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Grim Realities of India-Sri Lanka-China Triangle

The South Asian expert said all the coastal countries in the South Asian region are under Chinese influence due to its loan policy and deep involvement in infrastructure development projects

Monday November 29, 2021 7:45 PM, Syed Ali Mujtaba

India Sri Lanka China Triangle

"The world is witnessing the cold war 2.0, where China has emerged as a major challenger to the US supremacy", observed Col R. Hariharan, and retired Military Intelligence Officer who was with Indian Peace Keeping Force (IPKF) from 1997 - 1990 in Sri Lanka.

Speaking at the Center for Peace and Economic prosperity in South Asia topic; “India- Sri Lanka – China triangle,” Col R. Hariharan said:

"China wants to revive its old glory when it dominated the world but lost its numero uno position to the West due to the lack of naval capabilities."

"Now China is all set to acquire blue water navy status and can freely operate across the oceans and my like to dominate the Indian and Pacific oceans, catapulting to becoming a real superpower."

The South Asian expert said all the coastal countries in the South Asian region are under Chinese influence due to its loan policy and deep involvement in infrastructure development projects. This policy has led the coastal countries to become debt-ridden and due to nonpayment of the loan, they are vulnerable to becoming Chinese protectorates.

Also Read | Chinese involvement in Sri Lanka, implications for India

Talking about the Chinese threat to India emanating from Sri Lanka, Col Hariharan said:

"Sri Lanka holds a very strategic position in the Indian Ocean region as it is close to the international sea lane that passes into the Indo-Pacific region."

"Sri Lanka plays a pivotal role for India to control the strategic choke points in the Indian Ocean region. If Sri Lanka falls into the Chinese sphere of influence, it can have easy access to the Indian and Pacific Ocean region that may have a huge impact on India’s security", Col Hariharan, said.

 


Talking about China’s involvement in Sri Lanka, the soldier scholar said the year 2004 was the beginning of the Beginning’s dalliance with the island nation. This was when India refused to give military aid to both, Sri Lankan government and the rebels, fighting the protected ethnic war. That’s when China supplied arms to the Sri Lankan government that turned the table in its favor and LTTE got defeated in 2009. After that China started making forays into Sri Lanka and a bohemian relationship developed between the two much to the disadvantage of India.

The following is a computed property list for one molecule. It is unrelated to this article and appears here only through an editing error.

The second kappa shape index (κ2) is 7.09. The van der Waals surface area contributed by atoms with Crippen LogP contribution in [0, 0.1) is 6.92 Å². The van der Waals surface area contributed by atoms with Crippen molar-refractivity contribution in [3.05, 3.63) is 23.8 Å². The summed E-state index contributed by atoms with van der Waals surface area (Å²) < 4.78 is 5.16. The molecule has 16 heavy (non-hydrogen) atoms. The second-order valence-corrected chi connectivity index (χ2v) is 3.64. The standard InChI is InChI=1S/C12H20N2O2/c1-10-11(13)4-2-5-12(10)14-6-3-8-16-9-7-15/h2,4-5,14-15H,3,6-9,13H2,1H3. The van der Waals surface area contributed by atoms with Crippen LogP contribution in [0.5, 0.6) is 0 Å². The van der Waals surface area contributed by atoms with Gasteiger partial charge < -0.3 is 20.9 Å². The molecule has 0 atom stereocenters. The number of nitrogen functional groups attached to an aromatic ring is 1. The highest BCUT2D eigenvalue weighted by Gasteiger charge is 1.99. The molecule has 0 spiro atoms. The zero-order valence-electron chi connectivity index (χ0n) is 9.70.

After that China has become the biggest investor in Sri Lanka. It has built expressways, ports, power projects many of such infrastructural needs that it got on lease for 99 years. This created a debt trap problem for Sri Lanka, which owes USD 1.3 billion to China. The growing debt problem of Sir Lank would certainly impact Indian security because would bring it under the Chinese sphere of influence.

Talking about the development of the Colombo port by China, Col Hariharan said:

“The Chinese ambition is to control Colombo port to displace India. Colombo port is one of the busiest ports and 70 percent of India’s container shipment takes place from this port. India is heavily dependent on Colombo port for the transshipment of its international containers to India. China is developing three out of five container terminals of Colombo port and only one is being developed by India’s Adani group. Further, the Chinese development of the Colombo port city has huge security implications for India. This may change the dynamics of the India-Sri Lanka relationship."

Col Hariharan said China’s growing involvement in Sir Lanka will have its main impact felt on South India, particularly Tamil Nadu. India has to be on guard towards the growing influence of China over Sri Lanka because its Southern region is quite vulnerable at the sea. India has to strengthen its naval security in South India and augment its Southern ports to become less dependent on the Colombo port. Some efforts made in this direction include India – Sri Lanka and Maldives navy agreeing for joint patrolling of their SEZ but that’s not enough to protect the sea borders and more needs to be done because there are grim realities in India – Sri Lanka – China triangle.

[Syed Ali Mujtaba is a journalist based in Chennai. He can be contacted at syedalimujtaba2007@gmail.com.]


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